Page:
ADHD & Burnout

ADHD & Burnout

Burnout is not a mental health condition, however, it is an experience people with ADHD are particularly susceptible to and may experience to higher degrees than neurotypical people [3]. It is an ongoing feeling of mental and physical exhaustion generally triggered by excessive, prolonged stress concerning responsibilities, especially those in employment and education [3]. Experiencing burnout often means less motivation, challenges at work or in school, and a negative perception of oneself [3]. 

Many symptoms of ADHD act as causes of burnout. Procrastination and a lack of motivation can cause individuals with ADHD to put off a task only to rush to complete it before a deadline, prompting emotional and physical burnout from having to hurry through too many things with no break [4]. Symptomatic inattention can cause similar issues to the lack of attention and compound productivity issues that come with ADHD [4]. 

Anxiety, which commonly accompanies ADHD, can lead to significant emotional and mental distress prompting burnout [4]. Overcompensation for executive dysfunction in an effort to appear and act neurotypical, called masking, can cause overexertion and difficulty admitting one is struggling to avoid letting people down [4]. This overcompensation can be prompted by false beliefs and insecurities that come from trying to act neurotypical without support for symptoms of ADHD, such as executive dysfunction, especially internalized ideas that one is lazy, careless, or unintelligent due to long-term comparison between an individual with ADHD and their neurotypical peers from a young age [2]. Trying hard for long periods of time and still never accomplishing the goal of being neurotypical can take a heavy toll, namely burnout [2].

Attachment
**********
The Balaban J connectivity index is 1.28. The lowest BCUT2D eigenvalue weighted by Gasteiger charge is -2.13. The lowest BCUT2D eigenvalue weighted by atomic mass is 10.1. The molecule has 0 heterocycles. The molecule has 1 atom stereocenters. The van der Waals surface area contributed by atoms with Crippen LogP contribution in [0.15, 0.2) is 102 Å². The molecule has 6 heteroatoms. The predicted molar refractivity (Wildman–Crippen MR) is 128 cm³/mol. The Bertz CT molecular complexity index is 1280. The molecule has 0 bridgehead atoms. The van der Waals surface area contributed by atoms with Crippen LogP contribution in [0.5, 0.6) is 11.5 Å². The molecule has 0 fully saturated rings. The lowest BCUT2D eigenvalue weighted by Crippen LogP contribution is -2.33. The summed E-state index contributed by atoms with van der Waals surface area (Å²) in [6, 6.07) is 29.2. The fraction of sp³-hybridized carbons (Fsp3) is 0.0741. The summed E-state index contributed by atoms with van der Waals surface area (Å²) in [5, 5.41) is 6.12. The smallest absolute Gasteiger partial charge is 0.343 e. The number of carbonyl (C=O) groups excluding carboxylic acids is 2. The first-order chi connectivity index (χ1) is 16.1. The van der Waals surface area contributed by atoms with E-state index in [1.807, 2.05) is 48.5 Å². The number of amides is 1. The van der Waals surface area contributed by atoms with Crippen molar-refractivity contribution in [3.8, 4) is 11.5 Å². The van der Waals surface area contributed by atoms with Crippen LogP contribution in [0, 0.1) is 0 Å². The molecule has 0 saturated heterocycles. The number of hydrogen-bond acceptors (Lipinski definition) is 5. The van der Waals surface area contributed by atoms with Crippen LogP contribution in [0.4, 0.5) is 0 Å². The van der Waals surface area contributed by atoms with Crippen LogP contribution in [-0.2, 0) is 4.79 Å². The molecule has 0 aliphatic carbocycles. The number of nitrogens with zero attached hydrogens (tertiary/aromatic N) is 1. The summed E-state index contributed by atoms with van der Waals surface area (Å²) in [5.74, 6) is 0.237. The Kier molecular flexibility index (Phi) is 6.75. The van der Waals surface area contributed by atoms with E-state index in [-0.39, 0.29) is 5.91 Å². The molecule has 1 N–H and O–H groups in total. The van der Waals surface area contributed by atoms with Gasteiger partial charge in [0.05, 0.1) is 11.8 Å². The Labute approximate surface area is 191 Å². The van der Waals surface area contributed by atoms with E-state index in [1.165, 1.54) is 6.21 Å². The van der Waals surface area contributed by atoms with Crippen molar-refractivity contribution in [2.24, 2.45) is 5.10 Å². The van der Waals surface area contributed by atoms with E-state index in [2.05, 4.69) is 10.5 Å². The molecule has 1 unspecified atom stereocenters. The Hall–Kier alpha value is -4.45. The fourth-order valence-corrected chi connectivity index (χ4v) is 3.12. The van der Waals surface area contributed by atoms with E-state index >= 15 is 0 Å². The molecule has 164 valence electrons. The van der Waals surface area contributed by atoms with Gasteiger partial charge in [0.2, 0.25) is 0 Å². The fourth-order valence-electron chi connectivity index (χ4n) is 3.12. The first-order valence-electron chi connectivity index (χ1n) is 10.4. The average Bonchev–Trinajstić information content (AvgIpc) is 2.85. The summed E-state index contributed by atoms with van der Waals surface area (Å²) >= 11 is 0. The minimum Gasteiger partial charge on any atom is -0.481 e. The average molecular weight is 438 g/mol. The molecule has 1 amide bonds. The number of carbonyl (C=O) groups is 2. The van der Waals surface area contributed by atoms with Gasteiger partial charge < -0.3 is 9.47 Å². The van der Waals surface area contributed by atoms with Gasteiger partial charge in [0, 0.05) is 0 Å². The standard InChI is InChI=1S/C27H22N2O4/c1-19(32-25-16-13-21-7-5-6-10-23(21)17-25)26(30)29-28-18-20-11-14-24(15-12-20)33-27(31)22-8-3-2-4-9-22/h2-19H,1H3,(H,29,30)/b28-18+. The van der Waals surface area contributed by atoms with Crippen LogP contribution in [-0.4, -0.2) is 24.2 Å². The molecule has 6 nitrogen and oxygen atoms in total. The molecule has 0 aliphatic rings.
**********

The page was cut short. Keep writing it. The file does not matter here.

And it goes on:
People with ADHD often struggle to plan and organize their lives and responsibilities effectively [4]. This can cause an individual to overextend themselves and become overwhelmed by an unmanageable workload, leading to mental exhaustion and burnout [4]. Many people with ADHD feel guilty for resting because they’ve been told to try harder for so much of their lives and they fear they will disappoint people in their lives by taking a break [2]. Denying oneself rest, however, is often the cause of exhaustion and can exacerbate symptoms of ADHD [2]. People with ADHD tend to have difficulty with task initiation, experiencing a hesitation to stop their productivity in fear they will not be able to start again [2]. ADHD also means a tendency to overcommit due to trouble with estimating the amount of time and effort required for a task, as well as setting boundaries [2]. The executive dysfunction that accompanies ADHD means difficulty with task sequencing, initiation, and organization [2]. Accruing too many tasks can make the accomplishment of anything feel impossible, prompting a freeze response that heightens anxiety [2]. Even knowing one’s anxiety, people with ADHD often have a hard time saying ‘no’ when asked to do things because they avoid disappointing the people around them or being rejected [2]. This is often described as Rejection Sensitive Dysphoria [2]. 

ADHD burnout often causes a significant increase in irritability, differences in typical appetite and routine, changes in how one recaps their day or their work, overcommitting, experiencing Imposter Syndrome and a freeze response due to executive dysfunction exacerbated by stress [2]. It also leads to decreased motivation, an inability to concentrate, low levels of productivity, feelings of guilt, depression, anxiety, and cynicism [2]. Experiencing these symptoms of ADHD burnout can have tangible effects on one’s life, including compounded stress, personal and professional problems with family or work, and worsened mental well-being [3].